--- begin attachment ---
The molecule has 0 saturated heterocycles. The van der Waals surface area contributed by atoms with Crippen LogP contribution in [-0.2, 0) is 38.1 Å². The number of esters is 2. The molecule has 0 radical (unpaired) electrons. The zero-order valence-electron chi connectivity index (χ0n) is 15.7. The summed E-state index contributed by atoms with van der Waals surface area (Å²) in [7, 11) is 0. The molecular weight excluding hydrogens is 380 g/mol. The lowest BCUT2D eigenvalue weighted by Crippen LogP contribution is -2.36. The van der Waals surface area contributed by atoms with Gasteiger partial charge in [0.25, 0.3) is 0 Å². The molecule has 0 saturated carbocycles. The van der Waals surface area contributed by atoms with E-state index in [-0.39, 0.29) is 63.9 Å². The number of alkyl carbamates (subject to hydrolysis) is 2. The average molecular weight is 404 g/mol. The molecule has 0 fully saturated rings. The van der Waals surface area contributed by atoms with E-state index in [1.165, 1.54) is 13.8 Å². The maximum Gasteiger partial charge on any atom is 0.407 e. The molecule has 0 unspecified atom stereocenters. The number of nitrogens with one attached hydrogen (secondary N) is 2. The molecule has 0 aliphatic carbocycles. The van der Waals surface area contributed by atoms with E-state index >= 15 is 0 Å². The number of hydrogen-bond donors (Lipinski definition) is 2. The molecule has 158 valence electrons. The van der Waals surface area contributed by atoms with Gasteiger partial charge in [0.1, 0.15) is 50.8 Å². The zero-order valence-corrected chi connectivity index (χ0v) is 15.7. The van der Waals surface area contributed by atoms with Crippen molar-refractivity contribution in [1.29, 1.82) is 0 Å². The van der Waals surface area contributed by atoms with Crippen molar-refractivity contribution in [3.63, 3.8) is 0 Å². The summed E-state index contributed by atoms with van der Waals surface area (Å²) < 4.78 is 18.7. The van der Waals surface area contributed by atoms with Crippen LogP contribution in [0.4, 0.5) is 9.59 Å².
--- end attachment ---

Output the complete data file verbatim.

The molecule has 0 saturated heterocycles. The van der Waals surface area contributed by atoms with Crippen LogP contribution in [-0.2, 0) is 38.1 Å². The number of esters is 2. The molecule has 0 radical (unpaired) electrons. The zero-order valence-electron chi connectivity index (χ0n) is 15.7. The summed E-state index contributed by atoms with van der Waals surface area (Å²) in [7, 11) is 0. The molecular weight excluding hydrogens is 380 g/mol. The lowest BCUT2D eigenvalue weighted by Crippen LogP contribution is -2.36. The van der Waals surface area contributed by atoms with Gasteiger partial charge in [0.25, 0.3) is 0 Å². The molecule has 0 saturated carbocycles. The van der Waals surface area contributed by atoms with E-state index in [-0.39, 0.29) is 63.9 Å². The number of alkyl carbamates (subject to hydrolysis) is 2. The average molecular weight is 404 g/mol. The molecule has 0 fully saturated rings. The van der Waals surface area contributed by atoms with E-state index in [1.165, 1.54) is 13.8 Å². The maximum Gasteiger partial charge on any atom is 0.407 e. The molecule has 0 unspecified atom stereocenters. The number of nitrogens with one attached hydrogen (secondary N) is 2. The molecule has 0 aliphatic carbocycles. The van der Waals surface area contributed by atoms with E-state index >= 15 is 0 Å². The number of hydrogen-bond donors (Lipinski definition) is 2. The molecule has 158 valence electrons. The van der Waals surface area contributed by atoms with Gasteiger partial charge in [0.1, 0.15) is 50.8 Å². The zero-order valence-corrected chi connectivity index (χ0v) is 15.7. The van der Waals surface area contributed by atoms with Crippen molar-refractivity contribution in [1.29, 1.82) is 0 Å². The van der Waals surface area contributed by atoms with Crippen molar-refractivity contribution in [3.63, 3.8) is 0 Å². The summed E-state index contributed by atoms with van der Waals surface area (Å²) < 4.78 is 18.7. The van der Waals surface area contributed by atoms with Crippen LogP contribution in [0.4, 0.5) is 9.59 Å².